During and in the wake of the 2008 Recession, states cut spending on pre-K and other early childhood programs. While pre-K enrollment levels continued to grow, per-child funding decreased, as states sought to stretch less funding across more kids, with detrimental impacts on program quality.  Continue reading


April 17, 2020

Evaluators Bring Superpowers to Your Federal Grant Application

Yesterday, my colleague Lina Bankert wrote about three new federal grant competitions that have just been posted. Those who are new to federal grant competitions may find the evaluation requirements and research-design options (explained below) overwhelming. Federal grant applications typically require:

  • An evidence-based rationale for the proposed project’s approach, such as a logic model
  • Citations of prior research that support key components of a project’s design and meet specific thresholds for rigor specified by the What Works Clearinghouse
  • Expected outcomes and how applicants will measure those with valid and reliable instruments
  • Explanation of how the proposed project will be studied to understand its impact

Proposals may be scored by two kinds of individuals: reviewers with programmatic expertise and reviewers with evaluation expertise. Sections of the grant are allocated a certain number of points, all of which total to a final score that drives which proposals receive awards. The evaluation section of these proposals can represent up to 25% of the total points awarded to applicants, so having a strong one can make or break an application. 

red letters that say "KAPOW" coming out of a blue and yellow comic-style explosion

Image by Andrew Martin from Pixabay

Writing these sections requires a sophisticated understanding of research methodology and analytical techniques in order to tie the application together with a consistent and compelling evidence base. Our evaluation team at Bellwether has partnered with a number of organizations to help them design programmatic logic models, shore up their evidence base, and write evaluation plans that have contributed to winning applications to the tune of about $60 million. This includes three recent partnerships with Chicago International Charter School, Citizens of the World Charter Schools, and Grimmway Schools — all winners in the latest round of Charter School Program (CSP) funding for replication and expansion of successful charter networks.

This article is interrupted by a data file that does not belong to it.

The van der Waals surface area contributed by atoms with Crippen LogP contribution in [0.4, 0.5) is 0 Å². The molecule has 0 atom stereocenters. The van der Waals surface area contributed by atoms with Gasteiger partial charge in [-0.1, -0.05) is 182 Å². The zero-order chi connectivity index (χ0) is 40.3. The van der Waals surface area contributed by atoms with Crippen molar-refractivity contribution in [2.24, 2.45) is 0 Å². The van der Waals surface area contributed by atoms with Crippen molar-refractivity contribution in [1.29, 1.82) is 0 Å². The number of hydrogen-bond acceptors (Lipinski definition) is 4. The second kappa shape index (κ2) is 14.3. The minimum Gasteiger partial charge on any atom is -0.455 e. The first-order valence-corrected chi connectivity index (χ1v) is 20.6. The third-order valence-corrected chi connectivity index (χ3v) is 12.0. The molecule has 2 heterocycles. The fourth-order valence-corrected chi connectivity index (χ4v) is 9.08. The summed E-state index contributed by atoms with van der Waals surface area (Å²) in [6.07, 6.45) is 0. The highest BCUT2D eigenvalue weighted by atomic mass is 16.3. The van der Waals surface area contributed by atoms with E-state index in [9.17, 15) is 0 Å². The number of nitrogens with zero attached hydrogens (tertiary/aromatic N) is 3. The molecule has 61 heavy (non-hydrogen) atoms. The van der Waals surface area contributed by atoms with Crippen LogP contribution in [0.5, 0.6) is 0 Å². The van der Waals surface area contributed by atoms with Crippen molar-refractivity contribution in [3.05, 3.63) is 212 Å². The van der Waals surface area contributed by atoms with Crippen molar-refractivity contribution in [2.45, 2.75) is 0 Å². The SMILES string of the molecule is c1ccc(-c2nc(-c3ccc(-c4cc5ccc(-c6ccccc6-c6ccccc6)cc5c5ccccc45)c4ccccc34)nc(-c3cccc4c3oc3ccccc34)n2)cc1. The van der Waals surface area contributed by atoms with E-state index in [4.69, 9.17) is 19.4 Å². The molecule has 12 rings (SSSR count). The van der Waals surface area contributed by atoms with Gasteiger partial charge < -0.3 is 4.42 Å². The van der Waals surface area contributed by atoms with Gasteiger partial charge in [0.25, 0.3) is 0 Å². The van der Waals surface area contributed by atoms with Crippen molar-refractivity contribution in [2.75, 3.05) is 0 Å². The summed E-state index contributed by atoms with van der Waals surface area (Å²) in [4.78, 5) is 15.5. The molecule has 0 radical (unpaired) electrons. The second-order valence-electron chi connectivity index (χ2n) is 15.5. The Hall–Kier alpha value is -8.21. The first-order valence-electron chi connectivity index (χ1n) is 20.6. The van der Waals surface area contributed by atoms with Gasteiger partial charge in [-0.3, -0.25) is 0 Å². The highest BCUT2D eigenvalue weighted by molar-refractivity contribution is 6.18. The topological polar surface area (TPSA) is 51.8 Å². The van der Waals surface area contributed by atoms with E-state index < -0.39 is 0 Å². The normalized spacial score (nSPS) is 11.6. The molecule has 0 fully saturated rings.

Continue reading


April 16, 2020

Applications Open for 3 Federal Grants: Tips From Bellwether

In the past few days, three major education-related federal grants have opened their application processes.

The Supporting Effective Educator Development (SEED) Grant Program, the Teacher and School Leader (TSL) Incentive Grants, and the Education Innovation and Research (EIR) Fund collectively offer approximately $266 million in funding to eligible education entities. (All three currently list a June 2020 application deadline.)

Teachers at Skyline High School meet with community partners to plan work-based learning opportunities for students.

Photo by Allison Shelley/The Verbatim Agency for American Education: Images of Teachers and Students in Action

These programs closely align with Bellwether’s mission of supporting underserved students: 

  • SEED: “Increase the number of highly effective educators by supporting […] practices that prepare, develop, or enhance the skills of educators”
  • TSL: “Develop, implement, improve, or expand comprehensive Performance-Based Compensation Systems or Human Capital Management Systems for teachers, principals, and other school leaders […] especially [those] who […] close the achievement gap between high- and low-performing students”
  • EIR: “Create, develop, implement, replicate, or take to scale entrepreneurial, evidence-based, field-initiated innovations to improve student achievement and attainment for high-need students; and rigorously evaluate such innovations”

While these grants require complex applications and can be highly competitive, Bellwether is here to help. Since 2010, we have successfully partnered with many organizations in their successful bids for federal grants. These include the following organizations, some of which have won several times with our support: Harmony Public Schools, IDEA Public Schools, Louisiana Department of Education, National Math and Science Initiative, New Schools for New Orleans, RePublic Schools, Rhode Island Department of Education, and Tennessee Department of Education.